Monday, December 9 was a national day of action to "reclaim the promise of public education."
Grabbing the energy of the Chicago teacher's strike, and the movement it spawned to resist school closures earlier this year, a coalition of labor, community, and civil-rights groups organized rallies across the country.
In more than 30 cities, teachers, parents, students, and community members turned out to support their public schools.
The photos and videos from rallies in Columbus, Des Moines, Milwaukee, Austin and San Jose, among other cities, are absolutely incredible to see.
The point of these actions was to bring attention to the threat of school privatization, as well as the toxic narrative that public education has "failed." Participants called for full funding for their local public schools, and a shift in focus to high-quality education instead of a corporate-driven test-and-punish model, as well as attacking poverty (not teachers) as the real, underlying problem for students who are struggling in our increasingly unequal society.
"We are standing up for America's students rather than market-driven reforms which don't address inequity," the Day of Action website declares. The rallies, it says, were designed to oppose a range of related ills "from high stakes testing, crowded classrooms, school closures, and the corporate grab draining school budgets."
"The people who know our students best--parents, educators, community members, and students themselves--are fighting for public schools ALL children deserve."
The teachers unions, NEA and AFT, helped organize the rallies along with a coalition of more than 100 community, religious, and civil rights organizations that have a stake in public education.
In October, these groups developed a set of "Principles that Unite Us" (PDF), including:
• Public schools are public institutions
"The corporate model of school reform seeks to turn public schools over to private managers and encourages competition--as opposed to collaboration--between schools and teachers. . . . Our most vulnerable children become collateral damage in these reforms. We will not accept that."
• Strong public schools create strong communities
"While education alone cannot eradicate poverty, schools can help to coordinate the supports and services their students and families need to thrive. . . . such as basic healthcare and dental care, mentoring programs, [and] English language classes . . ."
• Assessments should be used to improve instruction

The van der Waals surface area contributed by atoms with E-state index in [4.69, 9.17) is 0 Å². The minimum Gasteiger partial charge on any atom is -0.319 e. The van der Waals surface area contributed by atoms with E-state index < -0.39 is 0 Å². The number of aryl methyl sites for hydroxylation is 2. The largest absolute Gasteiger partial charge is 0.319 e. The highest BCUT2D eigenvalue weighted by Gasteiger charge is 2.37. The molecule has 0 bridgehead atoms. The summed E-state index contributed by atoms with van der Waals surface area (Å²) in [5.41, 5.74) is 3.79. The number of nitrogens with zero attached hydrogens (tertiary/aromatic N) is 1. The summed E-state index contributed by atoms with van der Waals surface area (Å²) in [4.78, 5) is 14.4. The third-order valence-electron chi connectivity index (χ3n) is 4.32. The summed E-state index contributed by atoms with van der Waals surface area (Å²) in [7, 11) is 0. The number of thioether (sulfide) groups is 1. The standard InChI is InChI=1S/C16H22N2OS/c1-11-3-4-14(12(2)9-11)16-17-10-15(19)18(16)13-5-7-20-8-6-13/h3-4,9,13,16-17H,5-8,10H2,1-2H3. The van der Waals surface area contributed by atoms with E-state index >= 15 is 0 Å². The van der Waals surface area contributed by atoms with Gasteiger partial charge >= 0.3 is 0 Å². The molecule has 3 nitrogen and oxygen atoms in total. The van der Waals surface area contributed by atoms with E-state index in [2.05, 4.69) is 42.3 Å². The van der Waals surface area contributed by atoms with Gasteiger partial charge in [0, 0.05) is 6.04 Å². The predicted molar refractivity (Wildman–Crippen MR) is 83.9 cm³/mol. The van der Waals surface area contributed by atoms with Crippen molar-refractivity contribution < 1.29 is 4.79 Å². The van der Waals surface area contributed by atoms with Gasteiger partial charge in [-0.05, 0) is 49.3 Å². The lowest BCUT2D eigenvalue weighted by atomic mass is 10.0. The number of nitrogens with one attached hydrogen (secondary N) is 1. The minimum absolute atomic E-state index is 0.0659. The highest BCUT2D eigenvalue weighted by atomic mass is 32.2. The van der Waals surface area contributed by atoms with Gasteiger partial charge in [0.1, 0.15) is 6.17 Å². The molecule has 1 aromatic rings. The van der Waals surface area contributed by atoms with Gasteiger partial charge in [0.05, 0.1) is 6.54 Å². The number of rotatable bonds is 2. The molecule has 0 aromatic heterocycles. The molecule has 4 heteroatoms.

"We support accountability. But standardized assessments are misused when teachers are fired, schools are closed and students are penalized based on a single set of scores. Excessive high-stakes testing takes away valuable instructional time and narrows the curriculum."
• Quality teaching must be delivered by committed, respected, and supported educators.
"Today's corporate reformers have launched a war on teachers. We believe that teachers should be honored. Teaching is a career, not a temporary stop on the way to one. . . . Highly qualified teachers and school staff are our schools' greatest asset."
Here at the Progressive, through our Public School Shakedown website, we have been working to expose the threat of school privatization and a corporate-driven "reform" model that drains resources from public schools.
On the national Day of Action, we announced a major new initiative on the Shakedown site: the Teach For America Truth Squad.
Exposing Teach For America is an important piece of the school-reform puzzle.
As Beth Sondel, an expert on Teach For America (TFA), as well as a TFA alumna and one of the founders of the Resist Teach For America Facebook Page explains in a lead piece: TFA "has done an unparalleled job of recruiting young adults, developing their passions for ending educational inequity, and training them to believe that market-based polices and pedagogies that increase standardized test scores are in the service of social justice."
But behind that idealistic veneer, Teach For America is doing real damage.
"TFA is no longer filling a teaching void, but instead replacing more experienced, veteran teachers in cities such as Boston, Chicago, Dallas, Kansas City . . . Washington, D.C., and now Philadelphia," Sondel writes.
"In addition, while TFA claims to be an apolitical organization, it is becoming increasingly clear that the organization's 'movement to end educational inequity' is fundamentally a movement towards corporate sponsorship, deregulation, competition, and the dismantling of teachers unions."
Along with Sondel's excellent overview, Public School Shakedown is publishing writing from Teach For America participants and alumni, as well as parents, activists, and school staff across the country, on the organization's impact in their communities.
The Teach For America Truth Squad is the latest effort by Public School Shakedown to expose the threat of school privatization, nationwide, and connect pro-public-school activists who want to defend this cornerstone of our democracy.
For more information, check out Public School Shakedown.
Photo: Flickr user Travis, creative commons licensed.